In the Main gallery in October, Viewpoint Photographic Art Center presents Ishi and the River of Time, photographs by Byron Wolfe. In an extraordinary set of large-scale composite photographs, Wolfe investigates the appearance of Ishi, the legendary Yahi Indian who emerged from the wilderness near Oroville, California August 28, 1911 — marking the final days of “stone age” California. Wolfe’s photographic composites explore this significant anthropological event in California’s cultural history. Drawing upon archival photographs and contemporary views of historical sites, Wolfe reconstructs the memory and traces of Ishi in time. Using the power of digital photography, Wolfe enlivens and finesses Northern California history and the Ishi story that has been slowly transformed from “America’s last wild Indian” to America’s most misunderstood Indian.
For nearly twenty years Byron Wolfe has held a deep and abiding interest in ideas about place, history, time, perception, representation, and personal experience. In the broadest terms, his work is a combination of scholarly and historic research, creative expression, and personal narrative. He likes to think about his fields of exploration as starting with his own internal experiences and moving out from there in concentric ripples in time and space. Whenever possible, Wolfe prefers to work collaboratively on complex long-term research projects with students and colleagues in fields that range (so far) from the Visual Arts to Humanities and the Natural Sciences. His creative practice is grounded in photography and digital imaging, but he increasingly works in other media.
Byron Wolfe is an Associate Professor and the Program Director of Photography at the Tyler School of Art, Center for the Arts, at Temple University in Philadelphia, Pennsylvania. He has four book publications - one solo, three collaborative. He has designed and published interactive media and e-books. Much of his long-time collaborative work with Mark Klett can be seen on klettandwolfe.com and Thirdview.org. Wolfe has had numerous exhibitions and his work is held in many permanent collections including the San Francisco Museum of Modern Art; The Museum of Fine Arts in Houston, Texas; The Center for Creative Photography in Tucson, Arizona; and the Nelson-Atkins Museum in Kansas City, Missouri. He is a recipient of the Santa Fe Prize for Photography and a Guggenheim Fellow. A former resident of the West, he now lives with his wife and two boys in Villanova, PA. For fun, he is (slowly) learning to play the cello.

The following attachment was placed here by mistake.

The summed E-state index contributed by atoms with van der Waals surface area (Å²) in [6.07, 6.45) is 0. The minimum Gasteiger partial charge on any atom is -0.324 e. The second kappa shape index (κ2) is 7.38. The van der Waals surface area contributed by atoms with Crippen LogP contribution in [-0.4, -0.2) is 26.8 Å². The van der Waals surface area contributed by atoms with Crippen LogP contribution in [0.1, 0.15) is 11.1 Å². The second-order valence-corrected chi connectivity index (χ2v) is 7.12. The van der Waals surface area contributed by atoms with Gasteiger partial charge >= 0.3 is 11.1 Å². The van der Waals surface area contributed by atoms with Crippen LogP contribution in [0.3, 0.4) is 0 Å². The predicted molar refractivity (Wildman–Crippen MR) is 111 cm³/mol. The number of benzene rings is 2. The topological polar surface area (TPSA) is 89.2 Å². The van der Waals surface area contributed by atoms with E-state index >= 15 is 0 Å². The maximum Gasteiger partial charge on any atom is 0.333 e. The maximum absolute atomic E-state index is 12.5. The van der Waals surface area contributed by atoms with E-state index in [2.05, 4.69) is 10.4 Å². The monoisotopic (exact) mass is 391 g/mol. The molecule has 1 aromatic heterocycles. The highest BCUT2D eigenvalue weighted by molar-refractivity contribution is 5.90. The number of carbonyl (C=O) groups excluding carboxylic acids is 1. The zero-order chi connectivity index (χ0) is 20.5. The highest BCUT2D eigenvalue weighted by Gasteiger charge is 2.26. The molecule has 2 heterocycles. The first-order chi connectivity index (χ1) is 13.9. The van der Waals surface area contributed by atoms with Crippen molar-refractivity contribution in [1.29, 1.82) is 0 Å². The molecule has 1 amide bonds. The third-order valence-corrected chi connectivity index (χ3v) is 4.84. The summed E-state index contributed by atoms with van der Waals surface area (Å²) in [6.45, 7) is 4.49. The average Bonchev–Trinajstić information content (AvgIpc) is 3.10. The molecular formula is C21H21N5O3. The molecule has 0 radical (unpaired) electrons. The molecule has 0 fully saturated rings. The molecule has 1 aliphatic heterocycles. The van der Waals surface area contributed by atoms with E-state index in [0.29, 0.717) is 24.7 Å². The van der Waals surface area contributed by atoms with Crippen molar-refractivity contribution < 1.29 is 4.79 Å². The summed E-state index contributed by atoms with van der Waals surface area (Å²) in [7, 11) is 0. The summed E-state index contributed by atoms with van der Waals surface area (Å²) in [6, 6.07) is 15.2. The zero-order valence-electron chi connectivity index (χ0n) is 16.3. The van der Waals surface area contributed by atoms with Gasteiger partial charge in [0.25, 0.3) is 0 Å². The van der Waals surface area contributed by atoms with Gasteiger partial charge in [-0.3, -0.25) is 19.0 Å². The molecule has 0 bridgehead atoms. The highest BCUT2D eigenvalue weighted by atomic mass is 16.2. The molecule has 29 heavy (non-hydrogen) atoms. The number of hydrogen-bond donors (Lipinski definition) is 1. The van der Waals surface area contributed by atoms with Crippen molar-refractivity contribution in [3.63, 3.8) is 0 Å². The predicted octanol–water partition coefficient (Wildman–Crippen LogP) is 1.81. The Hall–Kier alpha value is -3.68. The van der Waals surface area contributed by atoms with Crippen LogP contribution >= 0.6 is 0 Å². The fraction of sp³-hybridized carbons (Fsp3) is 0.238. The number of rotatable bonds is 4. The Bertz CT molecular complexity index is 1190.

Byron Wolfe—Ishi: After the Archery Demostration.
After the shooting demonstration, only 100 meters from their camp,
Autumn 2012 and Summer 1914. Inset picture courtesy of the Phoebe A. Hearst
Museum of Anthropology and the Regents of the University of California.
Byron Wolfe—Traces of Ishi Drying a Fire Drill.
Deer Creek Canyon, May 1914 and September 2012.
Surrounding image courtesy of the Phoebe A. Hearst Museum of
Anthropology and the Regents of the University of California.